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Joe Tsai hopeful NBA games will return to Chinese TV soon

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Philadelphia 76ers v Brooklyn Nets Photo by Matteo Marchi/Getty Images

In an extensive profile in Bloomberg Business Week, Joe Tsai recounts the controversy —and consequences — surrounding Rocket GM Daryl Morey’s tweet last October that urged his Twitter followers to stand with Hong Kong.

Tsai has spoken recently about his role, as the NBA’s only Chinese owner, in fixing the broken ties between the People’s Republic and the NBA, he hasn’t provided many details. The talks, obviously, are very delicate and difficult.

In talking with Bloomberg’s Ian Boudway, Tsai notes that getting NBA games back on CCTV-5, the Chinese government owned version of ESPN, is critical. TenCent, the company that holds the NBA’s streaming rights, is back airing games, but CCTV has refused to relent on its boycott.

“Once you are on the air,” Tsai said, “everything will come back.”

And a “person familiar with the matter” told Bouway that the league is optimistic the network will begin airing games again, starting with the All-Star Game on February 16.

That of course would be a big deal for the league which says 800 million Chinese watched NBA programming last year. The league fears a downturn in revenue from China could threaten its overall financial health, on which player salaries, among other things, depends.

Tsai spoke as well about his role in the controversy. Morey’s tweet led to protests around the People’s Republic and threatened the NBA China Games which had his Nets face the Lakers. So Tsai decided to pen a note to fans trying to explain why the tweet was so offensive, so ignorant, contending the Hong Kong protests were an affront to China’s sacred one-China policy. He felt he had to get involved.

“I was sitting there thinking, I’m uniquely positioned to say something. It would be weird if I didn’t say something,” Tsai recalled thinking as the controversy grew. “I am the only owner that’s Chinese. I do business in China. I live in Hong Kong. I’m sort of in the middle of this.”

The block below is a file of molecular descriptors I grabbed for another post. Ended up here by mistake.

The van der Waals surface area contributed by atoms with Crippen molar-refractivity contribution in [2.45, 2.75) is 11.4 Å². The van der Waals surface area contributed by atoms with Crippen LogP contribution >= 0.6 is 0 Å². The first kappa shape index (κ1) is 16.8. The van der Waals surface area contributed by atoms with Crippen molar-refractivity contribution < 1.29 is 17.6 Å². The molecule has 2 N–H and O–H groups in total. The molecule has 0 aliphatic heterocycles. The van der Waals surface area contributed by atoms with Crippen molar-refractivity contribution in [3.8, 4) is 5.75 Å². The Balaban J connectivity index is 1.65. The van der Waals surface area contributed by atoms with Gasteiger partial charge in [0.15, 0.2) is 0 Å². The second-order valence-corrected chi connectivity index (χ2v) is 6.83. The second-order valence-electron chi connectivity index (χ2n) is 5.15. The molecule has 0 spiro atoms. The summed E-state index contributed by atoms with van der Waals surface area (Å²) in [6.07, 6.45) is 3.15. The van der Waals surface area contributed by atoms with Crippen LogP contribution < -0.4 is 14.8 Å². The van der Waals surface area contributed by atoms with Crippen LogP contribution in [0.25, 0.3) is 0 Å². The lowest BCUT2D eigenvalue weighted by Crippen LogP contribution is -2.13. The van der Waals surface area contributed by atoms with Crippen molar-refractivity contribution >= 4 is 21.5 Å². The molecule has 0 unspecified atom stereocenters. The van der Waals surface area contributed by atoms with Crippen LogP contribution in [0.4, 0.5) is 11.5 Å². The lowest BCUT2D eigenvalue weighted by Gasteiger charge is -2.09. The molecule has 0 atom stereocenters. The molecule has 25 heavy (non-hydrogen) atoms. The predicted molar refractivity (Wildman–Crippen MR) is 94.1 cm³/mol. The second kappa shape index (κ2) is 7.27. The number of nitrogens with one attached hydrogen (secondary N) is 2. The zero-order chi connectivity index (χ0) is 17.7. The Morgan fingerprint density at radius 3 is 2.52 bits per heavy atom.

Tsai, of course is the executive vice-president of Alibaba, the Chinese e-commerce giant, making his position very sensitive. In addition, as Boudway writes, Tsai was born in Taiwan to a family that fled China to avoid the 1949 Communist takeover of the mainland.

Tsai said he sent the Facebook post to the league as a courtesy, but Adam Silver says he didn’t approve it, didn’t see it till it was published. Immediately, a new controversy erupted as many accused Tsai, who needs a level of government support in running Alibaba, of hewing the Communist Party line. Tsai tells Boudway that he doesn’t regret the post and asks that those who criticize him study the history and the current state of affairs in the city.

“I believe that there are strains of separatism, because they don’t want to have anything to do with China,” Tsai told Boudway in defense of his letter. “They are very anti-China, burning the Chinese flag, beating up people who speak Mandarin, vandalizing Chinese-owned shops.”

In his opinion, they’ve since morphed into a violent attempt to undermine the “one country” policy ... that is at the core of President Xi Jinping’s increasingly nationalism positions. “People should think very seriously about saying that it’s not a separatist movement,” he said. “I think they should look at the facts.”

Ironically, one of the protest leaders is now at Yale, Tsai’s alma mater, getting a master’s degree in East Asian studies, a program Tsai has lavishly funded. Law remains critical of the Facebook posting and Tsai’s general position on Hong Kong.

“This is not a separatist movement,” says Nathan Law, who’s now studying for a master’s degree in East Asian studies at Yale. “Supporting Hong Kong doesn’t mean that you are completely anti-China or that you want China to be split.” Boudway quotes Law as saying Tsai either misunderstood this or deliberately adopted the Chinese government’s rhetoric.

Whenever the controversy ends, the question is whether the Nets, with their Chinese owner, will supplant the Rockets as China’s team, a position Houston held from the time they drafted Yao Ming in 2002 till last fall’s controversy. Tsai doesn’t think it’s a big deal. Most of the China revenue, along with most NBA revenue in general, is shared by all 30 teams.

“If the Nets are very well-known in China, maybe we will get a little bit more sponsorship revenue, maybe some Chinese company will have signs here instead of Qatar Airways,” he told Boudway, pointing to ads ringing the rafters at Barclays. “But that doesn’t really move the needle. What’s important is if the NBA is very popular in China.”

Tsai didn’t talk much about the Nets season other than to recount how he wound up buying the Nets as well as the Liberty. Boudway does note that Tsai’s role with the NBA extends beyond China and Asia in general. He is now a member of the league’s media committee, which advises Silver on rights deals and digital plans.

“It was a no-brainer,” said Silver, noting his pioneering role in digital marketing and sales. Silver recall how not long after he met Tsai, the soon-to-be Nets owner pulled out his smartphone to play NBA highlights on Alibaba’s streaming service. “He demonstrated how you could click on a highlight and buy the shoes.”